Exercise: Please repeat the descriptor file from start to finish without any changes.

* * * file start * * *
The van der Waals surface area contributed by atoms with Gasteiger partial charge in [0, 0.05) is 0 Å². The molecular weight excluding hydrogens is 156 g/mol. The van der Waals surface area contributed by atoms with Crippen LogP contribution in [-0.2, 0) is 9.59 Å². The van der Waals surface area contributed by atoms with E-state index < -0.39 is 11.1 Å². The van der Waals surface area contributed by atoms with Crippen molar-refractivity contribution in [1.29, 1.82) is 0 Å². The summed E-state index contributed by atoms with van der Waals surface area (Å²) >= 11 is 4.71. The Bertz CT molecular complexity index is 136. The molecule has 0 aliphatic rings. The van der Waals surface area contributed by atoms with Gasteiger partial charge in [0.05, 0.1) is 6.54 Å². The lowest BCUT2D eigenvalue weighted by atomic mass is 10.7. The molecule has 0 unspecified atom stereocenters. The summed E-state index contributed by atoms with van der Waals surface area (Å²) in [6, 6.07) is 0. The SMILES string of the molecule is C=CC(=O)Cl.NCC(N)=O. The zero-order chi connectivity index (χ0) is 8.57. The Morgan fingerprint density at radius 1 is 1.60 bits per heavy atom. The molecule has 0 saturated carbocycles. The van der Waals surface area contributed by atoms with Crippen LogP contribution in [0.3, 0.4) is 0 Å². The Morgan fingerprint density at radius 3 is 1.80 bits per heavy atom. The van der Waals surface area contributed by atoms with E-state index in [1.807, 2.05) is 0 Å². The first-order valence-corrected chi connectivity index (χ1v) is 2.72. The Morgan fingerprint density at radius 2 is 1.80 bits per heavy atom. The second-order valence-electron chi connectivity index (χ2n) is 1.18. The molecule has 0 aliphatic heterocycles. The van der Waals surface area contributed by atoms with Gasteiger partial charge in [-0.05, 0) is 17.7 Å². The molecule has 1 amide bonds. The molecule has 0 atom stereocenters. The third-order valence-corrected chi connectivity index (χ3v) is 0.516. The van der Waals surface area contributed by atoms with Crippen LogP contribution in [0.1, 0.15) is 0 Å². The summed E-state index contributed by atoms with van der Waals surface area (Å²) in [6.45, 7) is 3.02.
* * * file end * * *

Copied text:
The van der Waals surface area contributed by atoms with Gasteiger partial charge in [0, 0.05) is 0 Å². The molecular weight excluding hydrogens is 156 g/mol. The van der Waals surface area contributed by atoms with Crippen LogP contribution in [-0.2, 0) is 9.59 Å². The van der Waals surface area contributed by atoms with E-state index < -0.39 is 11.1 Å². The van der Waals surface area contributed by atoms with Crippen molar-refractivity contribution in [1.29, 1.82) is 0 Å². The summed E-state index contributed by atoms with van der Waals surface area (Å²) >= 11 is 4.71. The Bertz CT molecular complexity index is 136. The molecule has 0 aliphatic rings. The van der Waals surface area contributed by atoms with Gasteiger partial charge in [0.05, 0.1) is 6.54 Å². The lowest BCUT2D eigenvalue weighted by atomic mass is 10.7. The molecule has 0 unspecified atom stereocenters. The summed E-state index contributed by atoms with van der Waals surface area (Å²) in [6, 6.07) is 0. The SMILES string of the molecule is C=CC(=O)Cl.NCC(N)=O. The zero-order chi connectivity index (χ0) is 8.57. The Morgan fingerprint density at radius 1 is 1.60 bits per heavy atom. The molecule has 0 saturated carbocycles. The van der Waals surface area contributed by atoms with Crippen LogP contribution in [0.3, 0.4) is 0 Å². The Morgan fingerprint density at radius 3 is 1.80 bits per heavy atom. The van der Waals surface area contributed by atoms with E-state index in [1.807, 2.05) is 0 Å². The first-order valence-corrected chi connectivity index (χ1v) is 2.72. The Morgan fingerprint density at radius 2 is 1.80 bits per heavy atom. The second-order valence-electron chi connectivity index (χ2n) is 1.18. The molecule has 0 aliphatic heterocycles. The van der Waals surface area contributed by atoms with Gasteiger partial charge in [-0.05, 0) is 17.7 Å². The molecule has 1 amide bonds. The molecule has 0 atom stereocenters. The third-order valence-corrected chi connectivity index (χ3v) is 0.516. The van der Waals surface area contributed by atoms with Crippen LogP contribution in [0.1, 0.15) is 0 Å². The summed E-state index contributed by atoms with van der Waals surface area (Å²) in [6.45, 7) is 3.02.